The facilitator will introduce a reading–because religious people have presuppositions about how God speaks through the Bible, the proposed reading is a poem. The goal is for everyone to listen to the poem, and see what issues, understandings, memories, images it elicits. After the reading, the facilitator will begin by telling his or her story that emerges from this reading. Then others are invited to share their stories.
At the end of the session, we close with prayer (and a circle of healing).
Covenant of Trust
- I agree to participate in an opening prayer for harmony, wisdom, freedom, love and community.
- I agree to keep anything revealed by others in the group as confidential.
- I agree to respect the others in the group, recognizing they may have understanding I do not have, and that God speaks through all people and circumstances in many ways.
- I agree to hold the person speaking in prayer.
- I will not interrupt, attempt to fix, correct, or argue with the speaker.
- While someone is speaking, I will listen deeply, paying attention to my reactions/emotions.
- I will allow the facilitator to guide the group by leading us with a reading and beginning the story-telling time with his or her story.
- I agree to participate in the closing prayer.
Signatures of Participants:
Adapted from: A Hidden Wholeness: The Journey Toward an Undivided Life, Parker Palmer– Telling our Stories, Kindle 1251-53
Sande, Ken. The Peacemaker. Grand Rapids, Mi: Baker Books, 2004.
This is a book dealing with conflict resolution. It upholds Biblical traditions and was written by a lawyer.
From Chapter 1: Conflict Provides Opportunities
The Slippery Slope of Conflict p.22-27
There are three basic ways that people respond to conflict.
1. Escape Responses include denial, flight and suicide.
2. Attack Responses include assault, litigation and murder.
3. Peacemaking Responses are the middle road and include overlooking the offense, reconciliation, negotiation, mediation, arbitration, and accountability.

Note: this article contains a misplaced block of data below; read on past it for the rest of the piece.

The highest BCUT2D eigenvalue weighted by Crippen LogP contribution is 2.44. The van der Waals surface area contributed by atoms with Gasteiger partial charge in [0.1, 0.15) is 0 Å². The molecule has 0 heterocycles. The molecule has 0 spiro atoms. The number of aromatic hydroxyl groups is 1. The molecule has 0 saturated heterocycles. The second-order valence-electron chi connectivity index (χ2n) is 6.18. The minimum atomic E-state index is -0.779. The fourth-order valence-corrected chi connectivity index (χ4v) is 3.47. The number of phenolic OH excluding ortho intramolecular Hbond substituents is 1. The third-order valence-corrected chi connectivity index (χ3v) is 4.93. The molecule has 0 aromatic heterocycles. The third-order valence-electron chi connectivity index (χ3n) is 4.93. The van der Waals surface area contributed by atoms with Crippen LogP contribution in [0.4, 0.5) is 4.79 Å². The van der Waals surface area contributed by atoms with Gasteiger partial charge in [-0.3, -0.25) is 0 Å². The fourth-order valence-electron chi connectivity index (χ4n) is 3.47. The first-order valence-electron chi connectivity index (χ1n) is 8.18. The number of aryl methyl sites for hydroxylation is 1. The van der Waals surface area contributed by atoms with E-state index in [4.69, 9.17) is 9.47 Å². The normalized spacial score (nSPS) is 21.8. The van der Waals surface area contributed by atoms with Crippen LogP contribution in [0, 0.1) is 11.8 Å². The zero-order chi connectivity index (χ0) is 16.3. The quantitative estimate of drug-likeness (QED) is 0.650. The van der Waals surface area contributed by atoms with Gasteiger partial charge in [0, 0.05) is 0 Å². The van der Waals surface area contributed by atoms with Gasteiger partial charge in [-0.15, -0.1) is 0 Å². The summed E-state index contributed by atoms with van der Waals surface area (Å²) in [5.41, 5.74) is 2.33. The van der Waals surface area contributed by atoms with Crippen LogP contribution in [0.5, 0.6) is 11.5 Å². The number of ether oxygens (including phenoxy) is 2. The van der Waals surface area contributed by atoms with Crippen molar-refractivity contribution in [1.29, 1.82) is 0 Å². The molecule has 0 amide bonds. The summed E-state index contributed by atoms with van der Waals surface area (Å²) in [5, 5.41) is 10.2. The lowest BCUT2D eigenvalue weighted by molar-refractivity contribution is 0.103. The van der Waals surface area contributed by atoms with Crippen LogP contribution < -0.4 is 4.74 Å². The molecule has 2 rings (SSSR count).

A Biblical View of Conflict p.29-31
Many of the problems associated with the escape and attack responses to conflict can be prevented if you learn to look at and respond to conflict in a biblical way. In his Word, God has explained why conflicts occur and how we should deal with them. The more we understand and obey what he teaches, the more effective we will be in resolving disagreements with other people. The following are a few of the basic principles behind a biblical view of conflict (which is defined as a difference in opinion or purpose that frustrates someone’s goals or desires):
- Misunderstandings from poor communication (Josh. 22: 10-34)
- Differences in values, goals, gifts calling, priorities, expectations, interests, or opinions (Acts 15: 39; 1 Cor. 12: 12-31)
- Competition over money
Conflict is not necessarily bad, however. In fact, the Bible teaches that some differences are natural and beneficial. Since God has created us as unique individuals human beings will often have different opinions, convictions, desires, perspectives, and priorities. Many of these differences are not inherently right or wrong. They are simply the result of God-given diversity and personal preferences (1 Cor. 12: 21-31)
Not all conflict is neutral of beneficial, however. The Bible teaches that many disagreements are the direct result of sinful attitudes and behavior.